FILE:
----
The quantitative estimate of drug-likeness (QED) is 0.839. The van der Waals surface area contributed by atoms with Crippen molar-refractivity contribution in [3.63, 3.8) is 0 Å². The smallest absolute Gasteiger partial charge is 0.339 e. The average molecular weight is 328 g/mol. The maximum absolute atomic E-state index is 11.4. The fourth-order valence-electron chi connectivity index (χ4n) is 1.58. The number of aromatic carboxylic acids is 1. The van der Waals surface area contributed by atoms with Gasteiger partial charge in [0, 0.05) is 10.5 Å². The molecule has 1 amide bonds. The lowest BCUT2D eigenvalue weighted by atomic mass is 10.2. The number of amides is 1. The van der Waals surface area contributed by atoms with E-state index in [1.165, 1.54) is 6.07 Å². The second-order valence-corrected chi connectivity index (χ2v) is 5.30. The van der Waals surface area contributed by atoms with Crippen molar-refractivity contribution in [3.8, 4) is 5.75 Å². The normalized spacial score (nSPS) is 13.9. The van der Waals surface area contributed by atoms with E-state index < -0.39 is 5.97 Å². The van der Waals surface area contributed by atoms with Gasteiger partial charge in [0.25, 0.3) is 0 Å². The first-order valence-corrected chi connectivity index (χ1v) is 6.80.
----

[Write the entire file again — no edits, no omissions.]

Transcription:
The quantitative estimate of drug-likeness (QED) is 0.839. The van der Waals surface area contributed by atoms with Crippen molar-refractivity contribution in [3.63, 3.8) is 0 Å². The smallest absolute Gasteiger partial charge is 0.339 e. The average molecular weight is 328 g/mol. The maximum absolute atomic E-state index is 11.4. The fourth-order valence-electron chi connectivity index (χ4n) is 1.58. The number of aromatic carboxylic acids is 1. The van der Waals surface area contributed by atoms with Gasteiger partial charge in [0, 0.05) is 10.5 Å². The molecule has 1 amide bonds. The lowest BCUT2D eigenvalue weighted by atomic mass is 10.2. The number of amides is 1. The van der Waals surface area contributed by atoms with E-state index in [1.165, 1.54) is 6.07 Å². The second-order valence-corrected chi connectivity index (χ2v) is 5.30. The van der Waals surface area contributed by atoms with Crippen molar-refractivity contribution in [3.8, 4) is 5.75 Å². The normalized spacial score (nSPS) is 13.9. The van der Waals surface area contributed by atoms with E-state index < -0.39 is 5.97 Å². The van der Waals surface area contributed by atoms with Gasteiger partial charge in [0.25, 0.3) is 0 Å². The first-order valence-corrected chi connectivity index (χ1v) is 6.80.